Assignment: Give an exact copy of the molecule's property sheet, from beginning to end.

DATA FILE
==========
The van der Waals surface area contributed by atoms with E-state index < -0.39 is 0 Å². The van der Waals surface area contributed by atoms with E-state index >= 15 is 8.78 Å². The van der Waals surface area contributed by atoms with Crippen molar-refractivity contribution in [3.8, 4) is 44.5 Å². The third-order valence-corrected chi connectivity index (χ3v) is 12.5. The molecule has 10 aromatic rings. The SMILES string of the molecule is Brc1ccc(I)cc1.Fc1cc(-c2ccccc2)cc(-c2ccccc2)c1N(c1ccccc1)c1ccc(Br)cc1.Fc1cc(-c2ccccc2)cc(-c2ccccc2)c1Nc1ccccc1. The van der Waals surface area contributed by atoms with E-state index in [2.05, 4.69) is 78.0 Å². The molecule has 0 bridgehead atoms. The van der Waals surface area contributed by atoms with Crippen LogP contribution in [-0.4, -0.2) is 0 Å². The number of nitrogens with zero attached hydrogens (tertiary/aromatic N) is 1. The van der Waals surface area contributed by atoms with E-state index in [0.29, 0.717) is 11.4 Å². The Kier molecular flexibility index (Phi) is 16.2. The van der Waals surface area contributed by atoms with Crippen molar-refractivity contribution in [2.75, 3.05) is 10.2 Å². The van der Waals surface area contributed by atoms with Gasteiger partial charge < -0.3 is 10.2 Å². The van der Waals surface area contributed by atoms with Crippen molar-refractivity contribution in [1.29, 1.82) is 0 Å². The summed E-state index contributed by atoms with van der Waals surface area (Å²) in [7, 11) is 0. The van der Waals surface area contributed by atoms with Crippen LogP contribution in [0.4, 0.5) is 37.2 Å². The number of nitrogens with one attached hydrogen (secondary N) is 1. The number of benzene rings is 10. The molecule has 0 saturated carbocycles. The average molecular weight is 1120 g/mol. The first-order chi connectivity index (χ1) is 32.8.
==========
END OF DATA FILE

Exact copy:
The van der Waals surface area contributed by atoms with E-state index < -0.39 is 0 Å². The van der Waals surface area contributed by atoms with E-state index >= 15 is 8.78 Å². The van der Waals surface area contributed by atoms with Crippen molar-refractivity contribution in [3.8, 4) is 44.5 Å². The third-order valence-corrected chi connectivity index (χ3v) is 12.5. The molecule has 10 aromatic rings. The SMILES string of the molecule is Brc1ccc(I)cc1.Fc1cc(-c2ccccc2)cc(-c2ccccc2)c1N(c1ccccc1)c1ccc(Br)cc1.Fc1cc(-c2ccccc2)cc(-c2ccccc2)c1Nc1ccccc1. The van der Waals surface area contributed by atoms with E-state index in [2.05, 4.69) is 78.0 Å². The molecule has 0 bridgehead atoms. The van der Waals surface area contributed by atoms with Crippen LogP contribution in [-0.4, -0.2) is 0 Å². The number of nitrogens with zero attached hydrogens (tertiary/aromatic N) is 1. The van der Waals surface area contributed by atoms with E-state index in [0.29, 0.717) is 11.4 Å². The Kier molecular flexibility index (Phi) is 16.2. The van der Waals surface area contributed by atoms with Crippen molar-refractivity contribution in [2.75, 3.05) is 10.2 Å². The van der Waals surface area contributed by atoms with Gasteiger partial charge < -0.3 is 10.2 Å². The van der Waals surface area contributed by atoms with Crippen molar-refractivity contribution in [1.29, 1.82) is 0 Å². The summed E-state index contributed by atoms with van der Waals surface area (Å²) in [7, 11) is 0. The van der Waals surface area contributed by atoms with Crippen LogP contribution in [0.4, 0.5) is 37.2 Å². The number of nitrogens with one attached hydrogen (secondary N) is 1. The number of benzene rings is 10. The molecule has 0 saturated carbocycles. The average molecular weight is 1120 g/mol. The first-order chi connectivity index (χ1) is 32.8.